Dick Lucas was a three-sport star for South Boston High School in the early 1950s. He had enough talent to have a choice of pursuing football, basketball, or baseball at the college level. Though he dabbled in baseball for two years, he committed fully to football.
“I like the contact,” he told the Boston Globe in 1952. Asked why he preferred being on the line of scrimmage, he said, “You can do more things at [tight] end.... And there’s more contact.”
Dick Lucas was a throwback. He wasn’t old school, he was Old Testament. He went from high school to college to the Marines to an unlikely spot on the 1960 Eagles championship team before settling down and raising a family in West Chester.
Mr. Lucas, 86, died from COVID-19 on Wednesday, April 29.
When told of his father’s affinity for physical play, Brian Lucas chuckled. “I can believe that,” he said.
Mr. Lucas played four years at Boston College, where he won the Eddie O’Melia Award for being the MVP of the 1955 game against rival Holy Cross. It was a coveted honor and came with a ring and plaque.
Mr. Lucas was drafted by the Chicago Bears in 1956, but instead served a two-year hitch with the Marine Corps. He was a first lieutenant when discharged.
The Eagles acquired Mr. Lucas in a trade the week before the 1960 season began. It was a routine NFL transaction that would change his life.
The Eagles already had Bobby Walston at tight end, so Mr. Lucas played mostly on special teams that championship season. When he did play offense, he stayed in to block, reveling in all that contact.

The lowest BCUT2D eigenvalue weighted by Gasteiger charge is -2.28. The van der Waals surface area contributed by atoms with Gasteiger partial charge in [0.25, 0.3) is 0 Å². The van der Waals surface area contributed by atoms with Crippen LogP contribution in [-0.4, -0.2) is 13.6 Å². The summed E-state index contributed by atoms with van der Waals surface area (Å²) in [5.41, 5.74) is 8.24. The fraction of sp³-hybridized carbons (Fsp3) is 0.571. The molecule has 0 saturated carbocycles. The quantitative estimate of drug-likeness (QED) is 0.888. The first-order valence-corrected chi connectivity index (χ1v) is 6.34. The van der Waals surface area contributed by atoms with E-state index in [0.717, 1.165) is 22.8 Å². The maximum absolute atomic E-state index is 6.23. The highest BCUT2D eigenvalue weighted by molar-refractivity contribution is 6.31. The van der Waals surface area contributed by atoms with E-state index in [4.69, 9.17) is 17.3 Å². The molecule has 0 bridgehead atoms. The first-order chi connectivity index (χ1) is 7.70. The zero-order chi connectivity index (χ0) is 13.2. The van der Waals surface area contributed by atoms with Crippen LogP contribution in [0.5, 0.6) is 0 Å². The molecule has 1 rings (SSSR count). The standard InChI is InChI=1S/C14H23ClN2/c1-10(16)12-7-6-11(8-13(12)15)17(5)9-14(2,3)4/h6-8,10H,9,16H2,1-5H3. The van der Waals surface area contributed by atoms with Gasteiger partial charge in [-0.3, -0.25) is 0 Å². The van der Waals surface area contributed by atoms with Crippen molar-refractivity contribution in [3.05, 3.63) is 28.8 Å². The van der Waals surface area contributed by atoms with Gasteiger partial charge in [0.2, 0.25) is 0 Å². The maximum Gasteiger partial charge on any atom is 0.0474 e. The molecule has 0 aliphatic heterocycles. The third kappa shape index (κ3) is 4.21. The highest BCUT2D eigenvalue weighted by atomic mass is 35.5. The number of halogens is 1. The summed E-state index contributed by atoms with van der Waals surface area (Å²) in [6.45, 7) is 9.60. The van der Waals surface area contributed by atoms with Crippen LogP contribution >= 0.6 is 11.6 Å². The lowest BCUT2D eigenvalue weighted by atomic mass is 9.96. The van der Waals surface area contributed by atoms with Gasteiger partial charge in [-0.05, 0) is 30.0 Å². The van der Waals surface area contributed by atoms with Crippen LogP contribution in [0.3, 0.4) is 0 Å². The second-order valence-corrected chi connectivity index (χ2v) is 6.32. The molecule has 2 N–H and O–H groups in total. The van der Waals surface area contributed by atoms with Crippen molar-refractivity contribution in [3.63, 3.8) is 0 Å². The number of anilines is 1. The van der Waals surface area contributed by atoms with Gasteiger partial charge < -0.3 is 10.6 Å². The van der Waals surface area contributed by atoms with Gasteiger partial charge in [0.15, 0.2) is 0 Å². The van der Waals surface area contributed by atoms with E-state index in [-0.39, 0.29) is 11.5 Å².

Brian Lucas said his father wasn’t much of a storyteller, but as he got older the vault would occasionally creep open.
In 2017, Carson Wentz’s 33rd touchdown pass broke the Eagles’ single-season record that had been set in 1961.
“I knew nothing about that when Wentz was about to break the record,” Brian Lucas said. “I figured it was held by Cunningham or Jaworski or McNabb. No. It was 1961, held by Sonny Jurgensen.”
And it was his father who caught No. 32.
“I guess as you get older and you feel mortal, you want your story out there a little more,” Brian Lucas said. “I’ve learned more in the last few years than I did as a teenager.”
It was common for players to hold second jobs in that era, and Mr. Lucas worked in sales for a local oil company. He was married to Barbara Dunn Lucas for 59 years. The couple settled in West Chester and had three children, Brian, Karen, and Andrea. He also is survived by four granddaughters.
Mr. Lucas was a past president of the Eagles alumni association, which opened plenty of doors for his family to peek into a unique fraternity. Brian Lucas still recalls the elevator ride in which tight end John Spagnola made a fuss over his dad.
“Being in that club is really something,” Brian said. “We used to go to Lehigh for training camp, and all of the players showed nothing but respect. I’m jealous that I was never part of it.”
The Lucases were longtime Eagles season ticket holders, from the 600 level at Veterans Stadium to Section 105 at Lincoln Financial Field. Mr. Lucas was at every home game last season except one, and watched the Eagles win the Super Bowl two years ago from the assisted-care facility in Chestnut Hill where he lived.
“I remember he once told me, ‘We might not have had the best players,’ in 1960,” Hall of Fame sportswriter Ray Didinger recalled. "'But we had the best team.’”